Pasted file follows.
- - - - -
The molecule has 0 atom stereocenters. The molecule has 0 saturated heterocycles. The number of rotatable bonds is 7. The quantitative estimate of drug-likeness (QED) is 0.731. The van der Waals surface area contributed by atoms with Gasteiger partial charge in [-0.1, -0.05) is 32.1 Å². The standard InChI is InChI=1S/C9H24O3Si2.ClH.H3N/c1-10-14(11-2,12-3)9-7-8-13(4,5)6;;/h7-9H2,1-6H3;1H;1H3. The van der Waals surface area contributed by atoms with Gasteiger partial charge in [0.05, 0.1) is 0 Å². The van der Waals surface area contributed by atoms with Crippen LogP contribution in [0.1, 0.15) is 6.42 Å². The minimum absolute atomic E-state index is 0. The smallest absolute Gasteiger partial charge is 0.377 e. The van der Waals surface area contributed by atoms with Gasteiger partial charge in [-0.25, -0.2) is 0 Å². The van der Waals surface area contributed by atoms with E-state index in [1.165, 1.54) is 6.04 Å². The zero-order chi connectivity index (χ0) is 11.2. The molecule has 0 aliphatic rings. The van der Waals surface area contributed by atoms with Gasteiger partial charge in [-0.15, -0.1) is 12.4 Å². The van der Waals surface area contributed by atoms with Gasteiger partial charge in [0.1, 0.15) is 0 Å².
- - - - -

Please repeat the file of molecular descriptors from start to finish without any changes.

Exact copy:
The molecule has 0 atom stereocenters. The molecule has 0 saturated heterocycles. The number of rotatable bonds is 7. The quantitative estimate of drug-likeness (QED) is 0.731. The van der Waals surface area contributed by atoms with Gasteiger partial charge in [-0.1, -0.05) is 32.1 Å². The standard InChI is InChI=1S/C9H24O3Si2.ClH.H3N/c1-10-14(11-2,12-3)9-7-8-13(4,5)6;;/h7-9H2,1-6H3;1H;1H3. The van der Waals surface area contributed by atoms with Gasteiger partial charge in [0.05, 0.1) is 0 Å². The van der Waals surface area contributed by atoms with Crippen LogP contribution in [0.1, 0.15) is 6.42 Å². The minimum absolute atomic E-state index is 0. The smallest absolute Gasteiger partial charge is 0.377 e. The van der Waals surface area contributed by atoms with Gasteiger partial charge in [-0.25, -0.2) is 0 Å². The van der Waals surface area contributed by atoms with E-state index in [1.165, 1.54) is 6.04 Å². The zero-order chi connectivity index (χ0) is 11.2. The molecule has 0 aliphatic rings. The van der Waals surface area contributed by atoms with Gasteiger partial charge in [-0.15, -0.1) is 12.4 Å². The van der Waals surface area contributed by atoms with Gasteiger partial charge in [0.1, 0.15) is 0 Å².